"Get off Mars, It's ours !"
Yemeni Men Tell U.S.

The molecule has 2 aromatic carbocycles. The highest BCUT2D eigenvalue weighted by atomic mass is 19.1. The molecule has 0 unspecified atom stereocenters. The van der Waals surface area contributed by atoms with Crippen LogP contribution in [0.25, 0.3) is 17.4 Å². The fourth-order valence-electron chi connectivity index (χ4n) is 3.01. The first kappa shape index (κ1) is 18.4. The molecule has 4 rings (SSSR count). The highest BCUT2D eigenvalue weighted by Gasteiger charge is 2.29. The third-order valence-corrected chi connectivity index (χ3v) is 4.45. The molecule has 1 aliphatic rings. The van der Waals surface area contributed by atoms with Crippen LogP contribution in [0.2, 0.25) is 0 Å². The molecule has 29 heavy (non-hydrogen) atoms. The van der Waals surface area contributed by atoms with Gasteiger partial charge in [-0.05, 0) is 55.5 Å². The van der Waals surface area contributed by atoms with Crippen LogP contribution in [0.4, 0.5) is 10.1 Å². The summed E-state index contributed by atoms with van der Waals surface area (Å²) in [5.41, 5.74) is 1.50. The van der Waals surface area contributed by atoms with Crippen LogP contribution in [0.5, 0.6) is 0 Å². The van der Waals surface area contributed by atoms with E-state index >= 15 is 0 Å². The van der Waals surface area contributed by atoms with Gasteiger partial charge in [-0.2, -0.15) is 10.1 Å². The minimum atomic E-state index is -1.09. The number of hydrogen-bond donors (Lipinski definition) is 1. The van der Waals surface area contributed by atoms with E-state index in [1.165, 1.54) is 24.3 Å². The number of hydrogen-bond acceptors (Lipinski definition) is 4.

SANAA, Yemen (Reuter) - Two Yemeni men claiming ownership of Mars filed a law suit against the U.S. space agency, NASA, for trespassing during its current mission to the red planet. But the country's prosecutor general said Thursday they had withdrawn the case after he threatened them with arrest. Weekly newspaper, al-Thawra , said Mustafa Khalil and Abdullah al-Amri presented documents to prosecutor general Mohammad al-Bady which they said proved their claim. "They said they received the planet as an inheritance from ancient ancestors and therefore rejected the landing of the U.S. spacecraft on the planet without their prior notification and permission," the paper said. NASA's Pathfinder spacecraft landed on Mars July 4, setting the stage for unprecedented exploration of the planet by a dune-buggy-type vehicle called the Sojourner. The two men also asked al-Bady to bring to court U.S. ambassador David Newton, saying steps taken by NASA were the responsibility of the U.S. government. "The two men are abnormal," prosecutor general told Reuters. They had filed suit against NASA a few days ago, but by examining the case we found out they were only seeking fame and publicity. I threatened them with arrest if they failed to withdraw the case and they did," he added. Yemen's official news agency, SABA, quoted Mustapha Bahran, presidential consultant for scientific and technological affairs, as saying Fadl Salem al-Salem, a U.S. scientist of Yemeni origin, had contributed to the Pathfinder mission and findings on Mars.